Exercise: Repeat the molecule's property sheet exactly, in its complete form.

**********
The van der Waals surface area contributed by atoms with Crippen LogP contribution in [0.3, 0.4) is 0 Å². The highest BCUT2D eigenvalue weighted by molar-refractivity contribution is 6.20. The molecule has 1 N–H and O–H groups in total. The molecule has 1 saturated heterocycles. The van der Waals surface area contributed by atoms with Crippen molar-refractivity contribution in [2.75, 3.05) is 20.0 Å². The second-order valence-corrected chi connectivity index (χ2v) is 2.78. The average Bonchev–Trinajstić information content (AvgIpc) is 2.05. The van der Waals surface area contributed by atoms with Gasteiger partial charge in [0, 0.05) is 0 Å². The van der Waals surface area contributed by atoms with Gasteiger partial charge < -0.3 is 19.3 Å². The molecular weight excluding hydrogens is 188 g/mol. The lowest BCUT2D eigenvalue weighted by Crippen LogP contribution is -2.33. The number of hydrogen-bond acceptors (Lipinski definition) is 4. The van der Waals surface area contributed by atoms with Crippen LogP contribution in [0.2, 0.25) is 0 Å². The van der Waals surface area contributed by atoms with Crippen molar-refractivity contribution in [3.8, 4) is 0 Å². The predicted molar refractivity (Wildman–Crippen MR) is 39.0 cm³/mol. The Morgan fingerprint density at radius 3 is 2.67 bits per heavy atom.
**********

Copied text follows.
The van der Waals surface area contributed by atoms with Crippen LogP contribution in [0.3, 0.4) is 0 Å². The highest BCUT2D eigenvalue weighted by molar-refractivity contribution is 6.20. The molecule has 1 N–H and O–H groups in total. The molecule has 1 saturated heterocycles. The van der Waals surface area contributed by atoms with Crippen molar-refractivity contribution in [2.75, 3.05) is 20.0 Å². The second-order valence-corrected chi connectivity index (χ2v) is 2.78. The average Bonchev–Trinajstić information content (AvgIpc) is 2.05. The van der Waals surface area contributed by atoms with Gasteiger partial charge in [0, 0.05) is 0 Å². The van der Waals surface area contributed by atoms with Gasteiger partial charge < -0.3 is 19.3 Å². The molecular weight excluding hydrogens is 188 g/mol. The lowest BCUT2D eigenvalue weighted by Crippen LogP contribution is -2.33. The number of hydrogen-bond acceptors (Lipinski definition) is 4. The van der Waals surface area contributed by atoms with Crippen LogP contribution in [0.2, 0.25) is 0 Å². The van der Waals surface area contributed by atoms with Crippen molar-refractivity contribution in [3.8, 4) is 0 Å². The predicted molar refractivity (Wildman–Crippen MR) is 39.0 cm³/mol. The Morgan fingerprint density at radius 3 is 2.67 bits per heavy atom.